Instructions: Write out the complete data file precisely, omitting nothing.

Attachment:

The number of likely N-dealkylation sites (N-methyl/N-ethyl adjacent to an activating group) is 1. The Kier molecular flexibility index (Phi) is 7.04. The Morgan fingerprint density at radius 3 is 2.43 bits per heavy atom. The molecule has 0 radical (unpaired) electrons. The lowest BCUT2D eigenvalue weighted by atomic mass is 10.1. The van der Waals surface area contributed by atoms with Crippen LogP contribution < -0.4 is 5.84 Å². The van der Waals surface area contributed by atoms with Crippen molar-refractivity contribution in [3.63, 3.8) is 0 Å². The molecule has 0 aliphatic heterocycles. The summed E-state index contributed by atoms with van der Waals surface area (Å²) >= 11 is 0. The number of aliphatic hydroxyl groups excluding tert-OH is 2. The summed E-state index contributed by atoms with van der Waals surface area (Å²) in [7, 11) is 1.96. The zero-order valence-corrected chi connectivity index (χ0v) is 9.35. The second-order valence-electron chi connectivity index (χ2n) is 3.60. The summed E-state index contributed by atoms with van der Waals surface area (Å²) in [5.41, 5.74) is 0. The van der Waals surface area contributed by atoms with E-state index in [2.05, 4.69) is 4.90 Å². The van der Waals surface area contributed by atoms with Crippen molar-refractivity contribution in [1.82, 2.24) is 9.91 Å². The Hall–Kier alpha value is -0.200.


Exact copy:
The number of likely N-dealkylation sites (N-methyl/N-ethyl adjacent to an activating group) is 1. The Kier molecular flexibility index (Phi) is 7.04. The Morgan fingerprint density at radius 3 is 2.43 bits per heavy atom. The molecule has 0 radical (unpaired) electrons. The lowest BCUT2D eigenvalue weighted by atomic mass is 10.1. The van der Waals surface area contributed by atoms with Crippen LogP contribution < -0.4 is 5.84 Å². The van der Waals surface area contributed by atoms with Crippen molar-refractivity contribution in [3.63, 3.8) is 0 Å². The molecule has 0 aliphatic heterocycles. The summed E-state index contributed by atoms with van der Waals surface area (Å²) >= 11 is 0. The number of aliphatic hydroxyl groups excluding tert-OH is 2. The summed E-state index contributed by atoms with van der Waals surface area (Å²) in [7, 11) is 1.96. The zero-order valence-corrected chi connectivity index (χ0v) is 9.35. The second-order valence-electron chi connectivity index (χ2n) is 3.60. The summed E-state index contributed by atoms with van der Waals surface area (Å²) in [5.41, 5.74) is 0. The van der Waals surface area contributed by atoms with E-state index in [2.05, 4.69) is 4.90 Å². The van der Waals surface area contributed by atoms with Crippen molar-refractivity contribution in [1.82, 2.24) is 9.91 Å². The Hall–Kier alpha value is -0.200.